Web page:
“Neither climate is extreme,” he countered gruffly. He had been standing for the last hour and a quarter in just the same position, surveying the horizon, never seeming tired or initiating conversation. Tempest hated Klingons.

“Do we have a working tricorder?” she asked.


“Can you scan for Greeley’s lifesign then? He should have been back by now.” K’ertahl was content to stare unwaveringly at the horizon dotted by the mountain peaks that rose above the lake that appeared as a blue smudge in the distance, almost a mirage. Tempest’s eyes kept flickering upward, of their own accord, to the forested distance with its bizarre orange foliage where Greeley had vanished from sight an hour ago.

“I do not have the medical knowledge.”

“Then give it to me.”

K’ertahl grudgingly moved and fetched the tricorder for her. She glanced at its shiny paneling, marshalling her vision, and scanned in Greeley’s direction. Frustrated, she snapped it shut again. “I can’t tell,” she groaned. She tried to settle her head against the pod more comfortably, but the metal bit into her scalp no matter how she moved. “Too many lifesigns. I can’t distinguish. Not with this.” She tapped her comm. badge. “Rainbird to Zuriyev.” No response. “Rainbird to Caine.” No response. “Rainbird to Sullivan. Rainbird to Dolan. Rainbird to Bellingham. Rainbird to Ruder. Oh, hell.” She plucked the badge off her chest, and tossed it on the leg of her jeans. “This might as well be nicely painted firewood for all the good it’s going to do us.”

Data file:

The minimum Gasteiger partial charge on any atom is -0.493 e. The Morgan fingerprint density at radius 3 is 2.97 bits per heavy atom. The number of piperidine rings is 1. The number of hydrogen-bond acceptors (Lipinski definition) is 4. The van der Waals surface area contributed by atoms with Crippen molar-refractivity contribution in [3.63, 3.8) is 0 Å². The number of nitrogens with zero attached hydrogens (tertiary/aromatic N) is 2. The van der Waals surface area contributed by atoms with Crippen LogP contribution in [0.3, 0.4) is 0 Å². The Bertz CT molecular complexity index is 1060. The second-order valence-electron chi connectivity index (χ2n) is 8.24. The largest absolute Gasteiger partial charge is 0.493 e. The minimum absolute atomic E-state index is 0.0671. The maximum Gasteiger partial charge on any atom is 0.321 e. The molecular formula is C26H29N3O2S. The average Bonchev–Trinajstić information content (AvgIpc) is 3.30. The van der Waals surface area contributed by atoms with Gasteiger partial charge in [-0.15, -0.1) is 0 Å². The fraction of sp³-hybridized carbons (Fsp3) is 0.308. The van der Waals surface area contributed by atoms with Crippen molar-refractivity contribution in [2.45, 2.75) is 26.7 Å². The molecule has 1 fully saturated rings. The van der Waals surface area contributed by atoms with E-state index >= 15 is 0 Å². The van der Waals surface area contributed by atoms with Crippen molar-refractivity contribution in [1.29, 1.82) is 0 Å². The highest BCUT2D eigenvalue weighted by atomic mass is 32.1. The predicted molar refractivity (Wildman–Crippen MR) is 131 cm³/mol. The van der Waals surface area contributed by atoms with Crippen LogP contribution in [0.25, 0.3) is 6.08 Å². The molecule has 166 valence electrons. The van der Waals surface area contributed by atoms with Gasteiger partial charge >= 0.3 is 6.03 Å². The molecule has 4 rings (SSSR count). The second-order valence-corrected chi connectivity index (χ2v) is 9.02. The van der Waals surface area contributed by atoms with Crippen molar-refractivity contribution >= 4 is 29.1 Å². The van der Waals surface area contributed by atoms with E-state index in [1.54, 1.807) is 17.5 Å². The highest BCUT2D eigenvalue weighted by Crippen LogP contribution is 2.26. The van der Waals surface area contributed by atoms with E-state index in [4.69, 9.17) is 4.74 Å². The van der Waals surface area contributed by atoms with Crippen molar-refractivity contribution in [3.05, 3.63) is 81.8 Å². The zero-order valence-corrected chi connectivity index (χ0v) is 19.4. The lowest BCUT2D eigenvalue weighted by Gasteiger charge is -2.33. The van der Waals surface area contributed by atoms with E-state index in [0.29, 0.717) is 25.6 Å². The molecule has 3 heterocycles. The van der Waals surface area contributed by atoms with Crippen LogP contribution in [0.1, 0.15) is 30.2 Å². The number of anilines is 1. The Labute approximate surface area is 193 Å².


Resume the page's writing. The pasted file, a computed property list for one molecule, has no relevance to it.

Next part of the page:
“I tried that before,” growled K’ertahl, and Tempest wondered how long he’d been waiting for his warrior’s ‘I told you so.’

“Well, fine then. Third time’s the charm.” She laughed bitterly. “But next time, let’s use a signal slightly more powerful than a buzzing gnat. Take me by the shoulder please. Yes, there. No, I can walk now. We’re going to get the comm. system in the shuttle online, and you’re going to help me.”